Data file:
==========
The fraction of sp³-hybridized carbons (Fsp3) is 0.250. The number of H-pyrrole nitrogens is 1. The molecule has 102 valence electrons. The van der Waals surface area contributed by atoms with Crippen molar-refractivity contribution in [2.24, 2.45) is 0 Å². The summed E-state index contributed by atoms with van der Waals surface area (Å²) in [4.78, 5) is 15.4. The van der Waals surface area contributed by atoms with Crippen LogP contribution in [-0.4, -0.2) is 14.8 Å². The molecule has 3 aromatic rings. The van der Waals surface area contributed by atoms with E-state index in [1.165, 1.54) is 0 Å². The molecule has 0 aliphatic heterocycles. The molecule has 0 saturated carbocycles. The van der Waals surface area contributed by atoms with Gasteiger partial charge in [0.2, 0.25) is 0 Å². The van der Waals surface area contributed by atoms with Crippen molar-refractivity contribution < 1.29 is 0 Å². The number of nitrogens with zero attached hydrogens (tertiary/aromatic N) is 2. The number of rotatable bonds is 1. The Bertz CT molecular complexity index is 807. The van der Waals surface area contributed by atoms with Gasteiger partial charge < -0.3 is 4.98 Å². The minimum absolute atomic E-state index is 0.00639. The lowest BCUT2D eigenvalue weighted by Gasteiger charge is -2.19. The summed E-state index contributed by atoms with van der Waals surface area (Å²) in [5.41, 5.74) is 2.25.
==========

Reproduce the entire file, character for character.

The fraction of sp³-hybridized carbons (Fsp3) is 0.250. The number of H-pyrrole nitrogens is 1. The molecule has 102 valence electrons. The van der Waals surface area contributed by atoms with Crippen molar-refractivity contribution in [2.24, 2.45) is 0 Å². The summed E-state index contributed by atoms with van der Waals surface area (Å²) in [4.78, 5) is 15.4. The van der Waals surface area contributed by atoms with Crippen LogP contribution in [-0.4, -0.2) is 14.8 Å². The molecule has 3 aromatic rings. The van der Waals surface area contributed by atoms with E-state index in [1.165, 1.54) is 0 Å². The molecule has 0 aliphatic heterocycles. The molecule has 0 saturated carbocycles. The van der Waals surface area contributed by atoms with Gasteiger partial charge in [0.2, 0.25) is 0 Å². The van der Waals surface area contributed by atoms with Crippen molar-refractivity contribution < 1.29 is 0 Å². The number of nitrogens with zero attached hydrogens (tertiary/aromatic N) is 2. The number of rotatable bonds is 1. The Bertz CT molecular complexity index is 807. The van der Waals surface area contributed by atoms with Gasteiger partial charge < -0.3 is 4.98 Å². The minimum absolute atomic E-state index is 0.00639. The lowest BCUT2D eigenvalue weighted by Gasteiger charge is -2.19. The summed E-state index contributed by atoms with van der Waals surface area (Å²) in [5.41, 5.74) is 2.25.